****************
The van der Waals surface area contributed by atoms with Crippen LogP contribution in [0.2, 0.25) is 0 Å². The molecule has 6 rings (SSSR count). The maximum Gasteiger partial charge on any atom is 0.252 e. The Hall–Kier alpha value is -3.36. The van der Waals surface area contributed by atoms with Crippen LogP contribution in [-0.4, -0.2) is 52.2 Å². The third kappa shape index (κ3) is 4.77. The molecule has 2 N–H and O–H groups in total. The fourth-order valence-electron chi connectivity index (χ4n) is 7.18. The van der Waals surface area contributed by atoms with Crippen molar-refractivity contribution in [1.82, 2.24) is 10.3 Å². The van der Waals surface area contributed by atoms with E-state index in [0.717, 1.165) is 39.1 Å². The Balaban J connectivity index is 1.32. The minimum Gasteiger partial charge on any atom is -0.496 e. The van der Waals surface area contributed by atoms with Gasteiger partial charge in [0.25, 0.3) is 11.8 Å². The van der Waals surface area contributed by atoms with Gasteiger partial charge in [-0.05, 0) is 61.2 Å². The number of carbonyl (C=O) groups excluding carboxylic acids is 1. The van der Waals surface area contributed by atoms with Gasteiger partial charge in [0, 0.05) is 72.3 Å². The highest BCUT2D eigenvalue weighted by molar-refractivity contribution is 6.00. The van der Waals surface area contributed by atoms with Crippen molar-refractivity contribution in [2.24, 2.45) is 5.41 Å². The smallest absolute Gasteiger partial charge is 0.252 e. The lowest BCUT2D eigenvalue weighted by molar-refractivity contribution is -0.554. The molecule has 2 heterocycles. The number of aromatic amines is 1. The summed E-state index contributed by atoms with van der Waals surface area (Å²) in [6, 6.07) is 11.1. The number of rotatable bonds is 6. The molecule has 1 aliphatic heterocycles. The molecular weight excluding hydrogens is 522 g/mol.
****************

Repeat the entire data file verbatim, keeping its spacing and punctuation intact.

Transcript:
The van der Waals surface area contributed by atoms with Crippen LogP contribution in [0.2, 0.25) is 0 Å². The molecule has 6 rings (SSSR count). The maximum Gasteiger partial charge on any atom is 0.252 e. The Hall–Kier alpha value is -3.36. The van der Waals surface area contributed by atoms with Crippen LogP contribution in [-0.4, -0.2) is 52.2 Å². The third kappa shape index (κ3) is 4.77. The molecule has 2 N–H and O–H groups in total. The fourth-order valence-electron chi connectivity index (χ4n) is 7.18. The van der Waals surface area contributed by atoms with Crippen molar-refractivity contribution in [1.82, 2.24) is 10.3 Å². The van der Waals surface area contributed by atoms with E-state index in [0.717, 1.165) is 39.1 Å². The Balaban J connectivity index is 1.32. The minimum Gasteiger partial charge on any atom is -0.496 e. The van der Waals surface area contributed by atoms with Gasteiger partial charge in [0.25, 0.3) is 11.8 Å². The van der Waals surface area contributed by atoms with Gasteiger partial charge in [-0.05, 0) is 61.2 Å². The number of carbonyl (C=O) groups excluding carboxylic acids is 1. The van der Waals surface area contributed by atoms with Gasteiger partial charge in [0, 0.05) is 72.3 Å². The highest BCUT2D eigenvalue weighted by molar-refractivity contribution is 6.00. The van der Waals surface area contributed by atoms with Crippen molar-refractivity contribution in [2.24, 2.45) is 5.41 Å². The smallest absolute Gasteiger partial charge is 0.252 e. The lowest BCUT2D eigenvalue weighted by molar-refractivity contribution is -0.554. The molecule has 2 heterocycles. The number of aromatic amines is 1. The summed E-state index contributed by atoms with van der Waals surface area (Å²) in [6, 6.07) is 11.1. The number of rotatable bonds is 6. The molecule has 1 aliphatic heterocycles. The molecular weight excluding hydrogens is 522 g/mol.